Peter's sermon from today

Humble Walk is so lucky to have seminarians. Last week, we were lucky to hear words of hope from Amy Hanson. Today, Peter Clark reminded us that we are cared for by a very Good Shepherd.  Our community is a living laboratory for church leaders.  It's a gift to us, certainly, and also a gift we give to the greater church. Find Peter's sermon below.

The Lord Be With You

 

And Also With You

 

Let us pray:

 

O God, whose Son Jesus is the good shepherd of your people: Grant that when we hear his voice we may know him who calls us each by name, and follow where he leads; who, with you and the Holy Spirit, lives and reigns, one God, for ever and ever. Amen.

 

We’ve been talking this Easter season about where we see resurrection in our daily lives. We’ve seen it in moments like Junior High lock-ins, in new chickens, and in the sick being made well. Amongst all of these day to day resurrections, it occurs to me that on the national level we’ve had quite a few opportunities to see resurrection out of death. Probably a few more than we’d care to.

 

For example, what happened in Boston this week. Two young men detonated two bombs at the finish line of the Boston marathon for reasons that we may never fully understand. The aftermath is devastating and people are trying to understand why this has happened and what would lead someone down a path that would lead them to hurt so many people in such a dramatic fashion.

 

In all of these tragedies, we often take comfort in the words of Psalm 23, and remind ourselves that we are God’s sheep and he comforts and guides us through these terrifying times. But what does that mean, and are we really God’s sheep?

 

One of the most difficult parts of today’s Gospel text is when Jesus says that “you do not belong to my sheep.” It’s probably one of the harsher things that he says to a group people who aren’t in authority. I’ve struggled with this text. I even considered not using it today, but that’s usually a pretty good sign that I ought to. I think what he’s saying here is that people who need solid and concrete answers to the hard philosophical and theological questions in life are never going to get them from Christ.

 

Jesus doesn’t give easy answers, and yet he still asks us to follow him despite of that. He wants the people interested in exploring the questions and willing to accept that there may not be an answer that we will understand. We are his sheep if we hear his voice, see the wisdom in his words, and desire to follow and understand more. God’s promise today is that we cannot be snatched out of his hand; and that is something worth celebrating.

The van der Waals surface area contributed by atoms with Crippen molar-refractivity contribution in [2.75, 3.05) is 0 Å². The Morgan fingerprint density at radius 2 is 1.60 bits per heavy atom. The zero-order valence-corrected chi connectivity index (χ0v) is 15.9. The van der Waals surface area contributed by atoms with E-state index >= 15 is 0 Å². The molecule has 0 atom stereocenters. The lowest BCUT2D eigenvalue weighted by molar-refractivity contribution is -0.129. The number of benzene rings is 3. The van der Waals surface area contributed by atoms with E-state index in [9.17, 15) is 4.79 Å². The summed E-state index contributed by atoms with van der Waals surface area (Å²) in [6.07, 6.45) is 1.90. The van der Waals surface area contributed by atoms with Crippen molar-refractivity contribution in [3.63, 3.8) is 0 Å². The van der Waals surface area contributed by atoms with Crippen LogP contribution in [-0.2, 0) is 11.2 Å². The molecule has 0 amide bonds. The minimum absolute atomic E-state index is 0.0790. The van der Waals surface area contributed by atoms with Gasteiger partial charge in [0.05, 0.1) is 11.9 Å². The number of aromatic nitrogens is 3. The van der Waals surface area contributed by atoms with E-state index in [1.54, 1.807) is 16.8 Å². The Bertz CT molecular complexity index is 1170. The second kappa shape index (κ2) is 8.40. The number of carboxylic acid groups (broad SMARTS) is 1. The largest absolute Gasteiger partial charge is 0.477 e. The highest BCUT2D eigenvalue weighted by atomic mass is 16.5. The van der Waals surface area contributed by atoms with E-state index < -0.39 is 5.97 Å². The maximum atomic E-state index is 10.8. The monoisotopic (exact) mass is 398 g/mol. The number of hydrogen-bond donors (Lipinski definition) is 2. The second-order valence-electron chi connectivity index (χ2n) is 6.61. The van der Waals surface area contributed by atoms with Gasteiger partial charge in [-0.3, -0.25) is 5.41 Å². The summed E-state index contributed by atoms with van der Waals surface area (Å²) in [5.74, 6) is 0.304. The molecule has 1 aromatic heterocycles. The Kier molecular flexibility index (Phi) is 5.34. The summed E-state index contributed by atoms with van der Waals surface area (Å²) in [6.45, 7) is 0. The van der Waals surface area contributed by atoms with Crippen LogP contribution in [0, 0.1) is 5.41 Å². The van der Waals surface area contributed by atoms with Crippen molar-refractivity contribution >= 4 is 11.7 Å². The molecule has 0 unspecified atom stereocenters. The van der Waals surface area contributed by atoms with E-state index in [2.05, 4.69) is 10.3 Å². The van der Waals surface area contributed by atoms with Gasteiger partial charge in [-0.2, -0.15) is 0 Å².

Though, it can be difficult to come together today and celebrate after such a tragedy; especially yet another in a series of tragedies that we’ve seen in such a relatively short period of time. Yet out of each tragedy, we have seen people coming together and helping one another. Fred Rogers has a way of thinking about it that I find particularly helpful:

 

“When I was a boy and I would see scary things in the news, my mother would say to me, "Look for the helpers. You will always find people who are helping." To this day, especially in times of "disaster," I remember my mother's words and I am always comforted by realizing that there are still so many helpers – so many caring people in this world.”

 

I’ve seen people helping by raising money to pay medical bills. I’ve seen it in the medical professionals who had finished running a marathon only minutes before they heard bomb blasts go off, and then ran towards the carnage rather than away. I’ve seen it in the churches in Boston who are opening their doors to the families of the wounded and delivering meals to those that an overloaded hospital system has already sent home. In all of this, I see people helping, and I see God present and active in the midst of tragedy.

 

Frederick Buechner says that we can’t use God to make tragedies unhappen “any more than we can use a flood of light to put out a fire or Psalm 23 to find our way home in the dark.” Indeed, the Psalmist acknowledges that God leads us THROUGH the valley of death, not around it, but we can trust in God’s comforting presence and His ability to lead us through calamity and death. We can be the helpers that others look to in the face of tragedy and disaster, we can heed Christ’s call to feed his lambs, and we can do that with faith and joy in the fact that we have a God who loves us, who will not let us be taken away from his grasp, and who wants us to be made whole that he may wipe every tear from our eyes.